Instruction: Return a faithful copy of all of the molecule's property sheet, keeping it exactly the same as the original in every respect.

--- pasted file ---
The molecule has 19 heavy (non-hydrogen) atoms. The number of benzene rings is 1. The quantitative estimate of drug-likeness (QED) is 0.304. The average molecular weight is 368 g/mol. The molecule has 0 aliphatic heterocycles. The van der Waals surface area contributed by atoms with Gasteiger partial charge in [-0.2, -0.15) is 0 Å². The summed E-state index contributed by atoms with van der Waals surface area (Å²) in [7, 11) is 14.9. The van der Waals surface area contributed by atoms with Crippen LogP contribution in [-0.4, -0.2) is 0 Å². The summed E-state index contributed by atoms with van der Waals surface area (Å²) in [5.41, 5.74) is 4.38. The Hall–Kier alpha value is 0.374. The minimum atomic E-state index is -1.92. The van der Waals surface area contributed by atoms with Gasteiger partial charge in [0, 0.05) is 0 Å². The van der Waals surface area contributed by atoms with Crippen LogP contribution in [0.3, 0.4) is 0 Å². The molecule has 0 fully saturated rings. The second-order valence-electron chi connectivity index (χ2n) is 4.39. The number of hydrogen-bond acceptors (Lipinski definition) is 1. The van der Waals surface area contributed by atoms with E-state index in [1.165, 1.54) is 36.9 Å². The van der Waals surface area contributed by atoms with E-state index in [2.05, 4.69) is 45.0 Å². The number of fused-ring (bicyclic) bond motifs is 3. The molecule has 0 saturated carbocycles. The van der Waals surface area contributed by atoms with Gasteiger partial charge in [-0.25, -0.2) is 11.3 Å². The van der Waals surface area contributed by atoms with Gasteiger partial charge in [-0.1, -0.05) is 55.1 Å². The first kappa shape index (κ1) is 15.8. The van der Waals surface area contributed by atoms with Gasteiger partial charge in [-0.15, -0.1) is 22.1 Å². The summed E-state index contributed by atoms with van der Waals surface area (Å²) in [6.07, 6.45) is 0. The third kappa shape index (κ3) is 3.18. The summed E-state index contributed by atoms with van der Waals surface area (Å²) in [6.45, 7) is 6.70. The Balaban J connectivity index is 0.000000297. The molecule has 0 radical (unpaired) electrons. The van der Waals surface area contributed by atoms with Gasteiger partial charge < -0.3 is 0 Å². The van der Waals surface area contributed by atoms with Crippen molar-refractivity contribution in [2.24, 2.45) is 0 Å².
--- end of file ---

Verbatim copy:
The molecule has 19 heavy (non-hydrogen) atoms. The number of benzene rings is 1. The quantitative estimate of drug-likeness (QED) is 0.304. The average molecular weight is 368 g/mol. The molecule has 0 aliphatic heterocycles. The van der Waals surface area contributed by atoms with Gasteiger partial charge in [-0.2, -0.15) is 0 Å². The summed E-state index contributed by atoms with van der Waals surface area (Å²) in [7, 11) is 14.9. The van der Waals surface area contributed by atoms with Crippen LogP contribution in [-0.4, -0.2) is 0 Å². The summed E-state index contributed by atoms with van der Waals surface area (Å²) in [5.41, 5.74) is 4.38. The Hall–Kier alpha value is 0.374. The minimum atomic E-state index is -1.92. The van der Waals surface area contributed by atoms with Gasteiger partial charge in [0, 0.05) is 0 Å². The van der Waals surface area contributed by atoms with Crippen LogP contribution in [0.3, 0.4) is 0 Å². The molecule has 0 fully saturated rings. The second-order valence-electron chi connectivity index (χ2n) is 4.39. The number of hydrogen-bond acceptors (Lipinski definition) is 1. The van der Waals surface area contributed by atoms with E-state index in [1.165, 1.54) is 36.9 Å². The van der Waals surface area contributed by atoms with E-state index in [2.05, 4.69) is 45.0 Å². The number of fused-ring (bicyclic) bond motifs is 3. The molecule has 0 saturated carbocycles. The van der Waals surface area contributed by atoms with Gasteiger partial charge in [-0.25, -0.2) is 11.3 Å². The van der Waals surface area contributed by atoms with Gasteiger partial charge in [-0.1, -0.05) is 55.1 Å². The first kappa shape index (κ1) is 15.8. The van der Waals surface area contributed by atoms with Gasteiger partial charge in [-0.15, -0.1) is 22.1 Å². The summed E-state index contributed by atoms with van der Waals surface area (Å²) in [6.07, 6.45) is 0. The third kappa shape index (κ3) is 3.18. The summed E-state index contributed by atoms with van der Waals surface area (Å²) in [6.45, 7) is 6.70. The Balaban J connectivity index is 0.000000297. The molecule has 0 radical (unpaired) electrons. The van der Waals surface area contributed by atoms with Gasteiger partial charge < -0.3 is 0 Å². The van der Waals surface area contributed by atoms with Crippen molar-refractivity contribution in [2.24, 2.45) is 0 Å².